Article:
In the last few years, Celtic Woman has taken the world by storm. Starting out with PBS specials and moving into selling out venues, going Gold and Platinum, and they have reached a level of fame high enough to merit recording a disc of Christmas tracks. The disc captures a perfect blend of Christmas standards, lesser known Christmas-themed tracks, and even a track in Gaelic (a version of â€œThat Night in Bethlehemâ€). The five piece, consisting of Chloe Agnew, Orla Fallon, Lisa Kelly, Mairead Nesbitt, and Meav Ni Mhaolchatha, are as strong as they ever have been; despite the fact that a number of individuals already have this CD (due to the fact that it was released last year), I still have a feeling that it will rocket back up the charts this year.
Â The addition of a number of other musicians to the mix provides the strong vocals of members of Celtic Woman with that much more in the way of backing. In a similar way, the inclusion of the Aontas Choral Ensemble to the mix gives the vocals that much more pep in those particularly difficult songs. What results with the addition of these two batches of individuals is perhaps the most moving and compelling Christmas albums, and puts the disc into a realm where it could conceivably be enjoyed on its own merits. The major thread of lesser known Christmas songs is what gets me the most interested in â€œA Christmas Celebrationâ€, as it provides me with a greater appreciation for the evolution that has taken place over the last few hundred years in regards to Christmas-themed music.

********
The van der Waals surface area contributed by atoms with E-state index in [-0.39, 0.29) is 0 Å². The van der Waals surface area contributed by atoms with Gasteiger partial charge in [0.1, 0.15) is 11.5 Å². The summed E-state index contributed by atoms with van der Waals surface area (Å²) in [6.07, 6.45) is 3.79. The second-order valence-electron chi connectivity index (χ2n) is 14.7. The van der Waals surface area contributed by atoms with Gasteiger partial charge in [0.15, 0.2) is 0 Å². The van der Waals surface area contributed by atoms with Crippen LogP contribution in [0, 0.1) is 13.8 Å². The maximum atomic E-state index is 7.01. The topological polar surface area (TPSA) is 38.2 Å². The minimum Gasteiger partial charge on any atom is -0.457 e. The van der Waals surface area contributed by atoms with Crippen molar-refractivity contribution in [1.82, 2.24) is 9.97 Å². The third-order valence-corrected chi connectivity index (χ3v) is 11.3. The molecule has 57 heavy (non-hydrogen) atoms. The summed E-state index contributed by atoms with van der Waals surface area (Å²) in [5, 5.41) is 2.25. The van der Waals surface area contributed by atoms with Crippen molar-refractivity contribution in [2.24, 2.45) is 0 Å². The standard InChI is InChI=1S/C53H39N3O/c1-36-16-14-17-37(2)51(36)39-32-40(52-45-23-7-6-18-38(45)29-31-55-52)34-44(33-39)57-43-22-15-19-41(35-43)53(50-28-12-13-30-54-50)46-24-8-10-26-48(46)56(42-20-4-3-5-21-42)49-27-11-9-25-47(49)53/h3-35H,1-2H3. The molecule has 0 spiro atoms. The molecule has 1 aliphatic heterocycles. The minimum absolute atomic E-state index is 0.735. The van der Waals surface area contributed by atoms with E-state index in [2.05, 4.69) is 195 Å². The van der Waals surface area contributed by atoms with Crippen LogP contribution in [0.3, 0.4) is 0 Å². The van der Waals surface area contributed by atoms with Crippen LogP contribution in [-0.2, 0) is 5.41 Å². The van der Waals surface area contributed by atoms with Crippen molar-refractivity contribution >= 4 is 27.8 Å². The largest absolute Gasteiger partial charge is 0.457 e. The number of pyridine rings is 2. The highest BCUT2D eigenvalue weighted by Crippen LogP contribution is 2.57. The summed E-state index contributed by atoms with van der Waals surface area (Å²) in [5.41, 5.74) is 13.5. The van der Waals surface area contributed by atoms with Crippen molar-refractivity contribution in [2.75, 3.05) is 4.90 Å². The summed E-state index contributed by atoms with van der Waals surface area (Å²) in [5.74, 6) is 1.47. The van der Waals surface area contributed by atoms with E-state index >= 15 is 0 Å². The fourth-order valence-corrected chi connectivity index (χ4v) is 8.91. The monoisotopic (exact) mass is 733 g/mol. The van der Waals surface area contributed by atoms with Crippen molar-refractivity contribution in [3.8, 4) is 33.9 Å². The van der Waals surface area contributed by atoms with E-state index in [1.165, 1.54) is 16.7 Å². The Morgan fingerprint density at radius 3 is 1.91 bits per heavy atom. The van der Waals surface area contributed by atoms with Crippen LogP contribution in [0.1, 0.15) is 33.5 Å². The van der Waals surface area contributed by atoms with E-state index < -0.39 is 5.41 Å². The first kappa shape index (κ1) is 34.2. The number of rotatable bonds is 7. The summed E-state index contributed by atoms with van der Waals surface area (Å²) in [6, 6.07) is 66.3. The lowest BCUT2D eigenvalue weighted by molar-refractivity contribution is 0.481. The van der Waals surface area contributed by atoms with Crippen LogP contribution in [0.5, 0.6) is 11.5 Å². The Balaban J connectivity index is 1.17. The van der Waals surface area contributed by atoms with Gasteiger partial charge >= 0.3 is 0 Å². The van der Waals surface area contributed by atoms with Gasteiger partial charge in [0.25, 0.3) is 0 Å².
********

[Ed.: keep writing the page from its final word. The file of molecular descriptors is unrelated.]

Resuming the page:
To top that off, the bonus track, a version of â€œLet It Snow!â€ provides the perfect exclamation to what is an impassioned and solid performance by all members involved. The re-release of â€œA Christmas Celebrationâ€ will incite a new wave of interest in Celtic Woman, and bolster sales of their next album, which is due out in 2008. If you are a fan of Celtic Woman, Celtic music in general, choral music, or Christmas songs, pick up â€œA Christmas Celebrationâ€. It is only if you cannot find anything interesting in those genres where I could even begin to recommend that you pass on this album; give it a go the next time you go to a music store.
Top Tracks: Don Oich Ud I MBeithil, The Little Drummer Boy